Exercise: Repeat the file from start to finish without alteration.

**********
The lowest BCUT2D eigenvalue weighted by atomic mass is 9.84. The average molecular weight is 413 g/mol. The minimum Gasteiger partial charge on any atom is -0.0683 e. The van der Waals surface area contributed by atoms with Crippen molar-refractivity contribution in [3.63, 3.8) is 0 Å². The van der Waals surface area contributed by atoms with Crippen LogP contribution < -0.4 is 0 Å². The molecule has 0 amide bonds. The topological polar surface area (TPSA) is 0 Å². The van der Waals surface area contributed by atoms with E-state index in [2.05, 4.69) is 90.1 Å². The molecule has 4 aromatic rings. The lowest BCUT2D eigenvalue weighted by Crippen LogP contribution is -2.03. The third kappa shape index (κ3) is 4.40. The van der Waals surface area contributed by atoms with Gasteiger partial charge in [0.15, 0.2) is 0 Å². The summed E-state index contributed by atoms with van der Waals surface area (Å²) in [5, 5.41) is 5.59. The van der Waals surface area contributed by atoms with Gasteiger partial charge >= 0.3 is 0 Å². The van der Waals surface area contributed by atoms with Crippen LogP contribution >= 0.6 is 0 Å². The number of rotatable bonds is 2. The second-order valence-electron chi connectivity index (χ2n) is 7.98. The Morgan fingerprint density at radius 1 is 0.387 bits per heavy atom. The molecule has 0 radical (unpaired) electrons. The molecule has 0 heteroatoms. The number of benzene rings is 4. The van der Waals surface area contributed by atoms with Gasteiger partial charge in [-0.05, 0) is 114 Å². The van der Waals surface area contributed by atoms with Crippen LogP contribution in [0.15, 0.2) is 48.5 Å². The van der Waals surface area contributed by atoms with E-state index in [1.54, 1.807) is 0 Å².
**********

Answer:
The lowest BCUT2D eigenvalue weighted by atomic mass is 9.84. The average molecular weight is 413 g/mol. The minimum Gasteiger partial charge on any atom is -0.0683 e. The van der Waals surface area contributed by atoms with Crippen molar-refractivity contribution in [3.63, 3.8) is 0 Å². The van der Waals surface area contributed by atoms with Crippen LogP contribution < -0.4 is 0 Å². The molecule has 0 amide bonds. The topological polar surface area (TPSA) is 0 Å². The van der Waals surface area contributed by atoms with E-state index in [2.05, 4.69) is 90.1 Å². The molecule has 4 aromatic rings. The lowest BCUT2D eigenvalue weighted by Crippen LogP contribution is -2.03. The third kappa shape index (κ3) is 4.40. The van der Waals surface area contributed by atoms with Gasteiger partial charge in [0.15, 0.2) is 0 Å². The summed E-state index contributed by atoms with van der Waals surface area (Å²) in [5, 5.41) is 5.59. The van der Waals surface area contributed by atoms with Gasteiger partial charge >= 0.3 is 0 Å². The van der Waals surface area contributed by atoms with Crippen LogP contribution >= 0.6 is 0 Å². The number of rotatable bonds is 2. The second-order valence-electron chi connectivity index (χ2n) is 7.98. The Morgan fingerprint density at radius 1 is 0.387 bits per heavy atom. The molecule has 0 radical (unpaired) electrons. The molecule has 0 heteroatoms. The number of benzene rings is 4. The van der Waals surface area contributed by atoms with Gasteiger partial charge in [-0.05, 0) is 114 Å². The van der Waals surface area contributed by atoms with Crippen LogP contribution in [0.15, 0.2) is 48.5 Å². The van der Waals surface area contributed by atoms with E-state index in [1.54, 1.807) is 0 Å².